The truth about love is: it happens. A lot. It happens at appropriate times (like, when you’re in a long-term relationship with someone great), and also inappropriate ones (like, when you meet somebody at a party and have a weirdly awesome conversation and then make out in a bathroom). Love is just not all that concerned with appropriateness.
We have a mythology surrounding romantic love that says it’s a special, rare feeling, reserved for just a few people in your whole life. It says that love takes time to develop, and that the feelings you experience at the outset of a relationship are not love, but something else (“infatuation”, “a crush”, or my favorite, “twitterpation” (see Bambi)). It also says that love is generally constant and reliable, and that falling in love is A MAJOR LIFE EVENT, about which SOMETHING MUST BE DONE!…
….Imagine if you could say to a casual partner, “I love you. It’s no big deal. It doesn’t mean you’re The One, or even one of the ones. It doesn’t mean you have to love me back. It doesn’t mean we have to date, or marry, or even cuddle. It doesn’t mean we have to part ways dramatically in a flurry of tears and broken dishes. It doesn’t mean I’ll love you until I die, or that I’ll still love you next year, or tomorrow.”…
The big advantage for the lover is that falling in love will feel less scary, life-threatening, and crazy-making. As long as love is theoretically reserved for people whom you want to date and possibly marry, falling in love will be confusing and dramatic. If we interpret this particular set of feelings and thoughts as an epic, life-changing event, we’ll have no choice but to get really, really attached to our beloved. We’ll throw a lot of expectations at them (“Love me back! Love me only! Love me forever!”), and feel hurt and resentful if the feeling is not mutual…
If love was casual, perhaps it wouldn’t collide into our sense of identity or our plans for the future at such high velocity. It wouldn’t feel so personal. If it’s not mutual, so what? If it doesn’t turn into a relationship, so what? I have feelings and desires all the time that go unsatisfied. Sometimes (okay, a lot of times), late at night, I want Chef’s Perfect Chocolate ice cream, but Creole Creamery closes at 10pm. Do I panic? Do I call Creole Creamery and leave a series of desperate messages? Do I curl into a ball and lament that without Chef’s Perfect Chocolate, I am a broken person who is not worthy of ice cream? No. I deal. I feel my feelings, whine a little if I need to, and go without. Like a grown-ass woman.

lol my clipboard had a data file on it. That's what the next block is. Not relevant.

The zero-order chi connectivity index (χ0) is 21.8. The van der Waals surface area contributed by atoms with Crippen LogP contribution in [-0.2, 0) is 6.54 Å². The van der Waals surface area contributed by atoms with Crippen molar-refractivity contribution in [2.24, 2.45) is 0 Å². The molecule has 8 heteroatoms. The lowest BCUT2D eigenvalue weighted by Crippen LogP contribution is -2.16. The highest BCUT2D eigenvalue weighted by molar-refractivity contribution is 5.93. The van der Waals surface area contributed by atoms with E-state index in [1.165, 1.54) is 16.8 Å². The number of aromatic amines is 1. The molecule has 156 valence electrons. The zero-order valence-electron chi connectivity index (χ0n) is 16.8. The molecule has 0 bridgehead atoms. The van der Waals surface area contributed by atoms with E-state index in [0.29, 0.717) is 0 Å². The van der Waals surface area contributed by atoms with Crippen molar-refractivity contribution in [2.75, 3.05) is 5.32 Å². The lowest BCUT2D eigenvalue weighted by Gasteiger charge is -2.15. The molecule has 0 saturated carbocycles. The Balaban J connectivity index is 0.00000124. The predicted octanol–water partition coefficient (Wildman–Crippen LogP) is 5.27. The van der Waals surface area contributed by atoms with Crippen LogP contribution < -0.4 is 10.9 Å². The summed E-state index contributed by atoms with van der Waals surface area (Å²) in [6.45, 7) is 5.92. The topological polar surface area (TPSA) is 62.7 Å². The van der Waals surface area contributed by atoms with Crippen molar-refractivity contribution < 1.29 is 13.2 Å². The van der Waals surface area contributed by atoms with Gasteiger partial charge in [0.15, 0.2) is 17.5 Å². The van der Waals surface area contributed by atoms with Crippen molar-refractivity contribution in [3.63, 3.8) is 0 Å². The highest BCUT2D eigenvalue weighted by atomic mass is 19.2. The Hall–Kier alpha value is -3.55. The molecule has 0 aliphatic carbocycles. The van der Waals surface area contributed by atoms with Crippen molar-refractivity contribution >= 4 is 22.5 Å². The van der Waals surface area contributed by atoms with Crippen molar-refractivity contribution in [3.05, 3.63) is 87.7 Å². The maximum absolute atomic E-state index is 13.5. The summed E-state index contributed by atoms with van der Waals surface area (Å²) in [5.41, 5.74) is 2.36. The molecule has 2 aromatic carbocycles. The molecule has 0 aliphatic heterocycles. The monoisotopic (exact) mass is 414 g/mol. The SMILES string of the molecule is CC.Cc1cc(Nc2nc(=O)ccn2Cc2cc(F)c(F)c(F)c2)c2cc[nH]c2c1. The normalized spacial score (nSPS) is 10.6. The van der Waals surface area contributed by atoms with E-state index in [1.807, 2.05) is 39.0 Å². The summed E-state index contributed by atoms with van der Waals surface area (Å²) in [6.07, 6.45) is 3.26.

And here’s my favorite part: if love is casual - not something rare and dramatic and potentially painful, but something common and easy and mutually enjoyable - we all get to feel more love, and share more love.
It’s worth reading the whole thing. (via treesong)
This is so fucking apt right now. Here’s the thing: I love K. I love him and I am in love with him. He has never said the words back, but it has never truly occurred to me to mind. Why? Because the love that I have for him just is. I am capable of feeling and expressing it without requiring that he feel/express it as well. Do I know he cares for me quite a lot? Absolutely. He shows that in almost every interaction we have. But would it end my world if he never said “I love you”? No. Which is a scary, confusing thing sometimes but at the end of the day essays like this remind me that it doesn’t have to be. We feel love for each other and we share that love with others, no matter what words are said and how it is expressed. We are love and love is easy, free, and abundant. I wouldn’t have it any other way.
””“”“why did you cut your hair?::”“”“” i cut my hair to piss you off. specifially you, i was thinking of you when i cut my hair. i was thinking that you, specifically, would be interested in what my newly short hair meant to you, specifically.
why iphones gotta take two million years to turn back on after they die like you plug em in and you’re all ready to start texting again but they’re like “nope. i gotta take some time for myself. figure out who i am. you hurt me too much the last time. let me think.”